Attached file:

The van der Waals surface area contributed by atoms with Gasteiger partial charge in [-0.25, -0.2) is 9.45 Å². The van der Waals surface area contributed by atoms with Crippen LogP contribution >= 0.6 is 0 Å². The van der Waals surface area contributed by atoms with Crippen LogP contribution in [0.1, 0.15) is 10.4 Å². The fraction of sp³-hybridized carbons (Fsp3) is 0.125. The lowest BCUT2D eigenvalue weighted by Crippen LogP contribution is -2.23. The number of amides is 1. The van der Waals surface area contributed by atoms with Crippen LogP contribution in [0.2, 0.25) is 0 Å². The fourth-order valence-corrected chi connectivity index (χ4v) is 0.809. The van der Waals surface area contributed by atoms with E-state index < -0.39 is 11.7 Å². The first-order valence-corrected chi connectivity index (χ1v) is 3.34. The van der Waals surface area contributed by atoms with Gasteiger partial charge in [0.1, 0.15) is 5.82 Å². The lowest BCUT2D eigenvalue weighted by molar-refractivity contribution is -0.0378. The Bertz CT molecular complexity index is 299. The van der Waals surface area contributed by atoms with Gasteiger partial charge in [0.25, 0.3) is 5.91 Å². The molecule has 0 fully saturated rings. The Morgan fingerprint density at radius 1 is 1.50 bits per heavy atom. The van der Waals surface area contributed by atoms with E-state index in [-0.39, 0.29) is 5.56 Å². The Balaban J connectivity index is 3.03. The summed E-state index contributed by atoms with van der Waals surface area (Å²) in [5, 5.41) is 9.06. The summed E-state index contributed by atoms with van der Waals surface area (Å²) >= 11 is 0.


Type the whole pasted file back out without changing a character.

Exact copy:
The van der Waals surface area contributed by atoms with Gasteiger partial charge in [-0.25, -0.2) is 9.45 Å². The van der Waals surface area contributed by atoms with Crippen LogP contribution >= 0.6 is 0 Å². The van der Waals surface area contributed by atoms with Crippen LogP contribution in [0.1, 0.15) is 10.4 Å². The fraction of sp³-hybridized carbons (Fsp3) is 0.125. The lowest BCUT2D eigenvalue weighted by Crippen LogP contribution is -2.23. The number of amides is 1. The van der Waals surface area contributed by atoms with Crippen LogP contribution in [0.2, 0.25) is 0 Å². The fourth-order valence-corrected chi connectivity index (χ4v) is 0.809. The van der Waals surface area contributed by atoms with E-state index < -0.39 is 11.7 Å². The first-order valence-corrected chi connectivity index (χ1v) is 3.34. The van der Waals surface area contributed by atoms with Gasteiger partial charge in [0.1, 0.15) is 5.82 Å². The lowest BCUT2D eigenvalue weighted by molar-refractivity contribution is -0.0378. The Bertz CT molecular complexity index is 299. The van der Waals surface area contributed by atoms with Gasteiger partial charge in [0.25, 0.3) is 5.91 Å². The molecule has 0 fully saturated rings. The Morgan fingerprint density at radius 1 is 1.50 bits per heavy atom. The van der Waals surface area contributed by atoms with E-state index in [-0.39, 0.29) is 5.56 Å². The Balaban J connectivity index is 3.03. The summed E-state index contributed by atoms with van der Waals surface area (Å²) in [5, 5.41) is 9.06. The summed E-state index contributed by atoms with van der Waals surface area (Å²) >= 11 is 0.